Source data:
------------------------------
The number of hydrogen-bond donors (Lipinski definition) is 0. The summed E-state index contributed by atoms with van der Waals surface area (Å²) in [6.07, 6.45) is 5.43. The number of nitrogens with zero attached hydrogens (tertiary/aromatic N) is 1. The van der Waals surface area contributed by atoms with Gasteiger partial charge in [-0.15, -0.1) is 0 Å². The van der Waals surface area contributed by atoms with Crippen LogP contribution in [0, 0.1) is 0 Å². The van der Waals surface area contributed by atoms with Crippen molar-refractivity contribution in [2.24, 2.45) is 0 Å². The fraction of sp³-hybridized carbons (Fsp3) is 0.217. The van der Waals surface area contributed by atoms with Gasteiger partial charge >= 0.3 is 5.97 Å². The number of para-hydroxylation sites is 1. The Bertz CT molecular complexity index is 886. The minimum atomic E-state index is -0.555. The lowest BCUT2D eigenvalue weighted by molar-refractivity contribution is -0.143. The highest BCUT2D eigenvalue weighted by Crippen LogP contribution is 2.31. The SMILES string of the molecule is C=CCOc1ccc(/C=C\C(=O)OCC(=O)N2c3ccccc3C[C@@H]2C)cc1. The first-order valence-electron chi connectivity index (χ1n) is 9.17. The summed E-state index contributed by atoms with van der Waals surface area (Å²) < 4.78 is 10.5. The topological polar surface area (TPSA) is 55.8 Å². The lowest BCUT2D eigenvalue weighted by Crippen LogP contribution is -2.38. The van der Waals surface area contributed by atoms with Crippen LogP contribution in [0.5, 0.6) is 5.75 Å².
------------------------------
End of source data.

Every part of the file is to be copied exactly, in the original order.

The number of hydrogen-bond donors (Lipinski definition) is 0. The summed E-state index contributed by atoms with van der Waals surface area (Å²) in [6.07, 6.45) is 5.43. The number of nitrogens with zero attached hydrogens (tertiary/aromatic N) is 1. The van der Waals surface area contributed by atoms with Gasteiger partial charge in [-0.15, -0.1) is 0 Å². The van der Waals surface area contributed by atoms with Crippen LogP contribution in [0, 0.1) is 0 Å². The van der Waals surface area contributed by atoms with Crippen molar-refractivity contribution in [2.24, 2.45) is 0 Å². The fraction of sp³-hybridized carbons (Fsp3) is 0.217. The van der Waals surface area contributed by atoms with Gasteiger partial charge >= 0.3 is 5.97 Å². The number of para-hydroxylation sites is 1. The Bertz CT molecular complexity index is 886. The minimum atomic E-state index is -0.555. The lowest BCUT2D eigenvalue weighted by molar-refractivity contribution is -0.143. The highest BCUT2D eigenvalue weighted by Crippen LogP contribution is 2.31. The SMILES string of the molecule is C=CCOc1ccc(/C=C\C(=O)OCC(=O)N2c3ccccc3C[C@@H]2C)cc1. The first-order valence-electron chi connectivity index (χ1n) is 9.17. The summed E-state index contributed by atoms with van der Waals surface area (Å²) < 4.78 is 10.5. The topological polar surface area (TPSA) is 55.8 Å². The lowest BCUT2D eigenvalue weighted by Crippen LogP contribution is -2.38. The van der Waals surface area contributed by atoms with Crippen LogP contribution in [0.5, 0.6) is 5.75 Å².